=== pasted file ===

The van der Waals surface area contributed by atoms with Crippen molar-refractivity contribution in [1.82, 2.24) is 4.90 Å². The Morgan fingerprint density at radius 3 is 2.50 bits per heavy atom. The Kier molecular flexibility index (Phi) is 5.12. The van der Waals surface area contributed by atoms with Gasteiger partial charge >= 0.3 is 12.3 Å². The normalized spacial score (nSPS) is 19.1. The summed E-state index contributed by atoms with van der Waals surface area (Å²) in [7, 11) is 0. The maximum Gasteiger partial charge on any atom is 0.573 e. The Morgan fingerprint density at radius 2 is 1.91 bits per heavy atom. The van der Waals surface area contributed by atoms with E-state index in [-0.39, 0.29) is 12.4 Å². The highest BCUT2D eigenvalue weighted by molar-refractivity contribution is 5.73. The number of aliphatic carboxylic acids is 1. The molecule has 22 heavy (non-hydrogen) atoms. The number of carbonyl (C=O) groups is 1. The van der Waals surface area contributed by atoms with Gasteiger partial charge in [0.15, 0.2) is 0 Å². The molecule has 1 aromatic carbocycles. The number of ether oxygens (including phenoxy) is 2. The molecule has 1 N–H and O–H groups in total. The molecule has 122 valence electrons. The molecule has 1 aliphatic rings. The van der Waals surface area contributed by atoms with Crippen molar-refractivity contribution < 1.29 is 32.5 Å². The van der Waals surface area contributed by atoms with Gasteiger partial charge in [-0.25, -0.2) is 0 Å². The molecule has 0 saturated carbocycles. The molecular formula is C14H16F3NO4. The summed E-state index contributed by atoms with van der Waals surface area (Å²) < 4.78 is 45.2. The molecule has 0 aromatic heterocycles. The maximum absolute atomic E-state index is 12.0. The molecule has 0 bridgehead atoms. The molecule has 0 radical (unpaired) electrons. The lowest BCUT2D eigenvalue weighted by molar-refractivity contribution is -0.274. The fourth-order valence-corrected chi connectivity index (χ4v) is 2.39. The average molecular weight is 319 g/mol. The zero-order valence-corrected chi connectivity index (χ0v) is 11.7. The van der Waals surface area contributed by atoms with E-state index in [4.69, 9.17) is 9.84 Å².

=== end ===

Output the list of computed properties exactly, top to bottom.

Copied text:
The van der Waals surface area contributed by atoms with Crippen molar-refractivity contribution in [1.82, 2.24) is 4.90 Å². The Morgan fingerprint density at radius 3 is 2.50 bits per heavy atom. The Kier molecular flexibility index (Phi) is 5.12. The van der Waals surface area contributed by atoms with Gasteiger partial charge >= 0.3 is 12.3 Å². The normalized spacial score (nSPS) is 19.1. The summed E-state index contributed by atoms with van der Waals surface area (Å²) in [7, 11) is 0. The maximum Gasteiger partial charge on any atom is 0.573 e. The Morgan fingerprint density at radius 2 is 1.91 bits per heavy atom. The van der Waals surface area contributed by atoms with E-state index in [-0.39, 0.29) is 12.4 Å². The highest BCUT2D eigenvalue weighted by molar-refractivity contribution is 5.73. The number of aliphatic carboxylic acids is 1. The molecule has 22 heavy (non-hydrogen) atoms. The number of carbonyl (C=O) groups is 1. The van der Waals surface area contributed by atoms with Gasteiger partial charge in [0.15, 0.2) is 0 Å². The molecule has 1 aromatic carbocycles. The number of ether oxygens (including phenoxy) is 2. The molecule has 1 N–H and O–H groups in total. The molecule has 122 valence electrons. The molecule has 1 aliphatic rings. The van der Waals surface area contributed by atoms with Crippen molar-refractivity contribution < 1.29 is 32.5 Å². The van der Waals surface area contributed by atoms with Gasteiger partial charge in [-0.25, -0.2) is 0 Å². The molecule has 0 saturated carbocycles. The molecular formula is C14H16F3NO4. The summed E-state index contributed by atoms with van der Waals surface area (Å²) < 4.78 is 45.2. The molecule has 0 aromatic heterocycles. The maximum absolute atomic E-state index is 12.0. The molecule has 0 bridgehead atoms. The molecule has 0 radical (unpaired) electrons. The lowest BCUT2D eigenvalue weighted by molar-refractivity contribution is -0.274. The fourth-order valence-corrected chi connectivity index (χ4v) is 2.39. The average molecular weight is 319 g/mol. The zero-order valence-corrected chi connectivity index (χ0v) is 11.7. The van der Waals surface area contributed by atoms with E-state index in [4.69, 9.17) is 9.84 Å².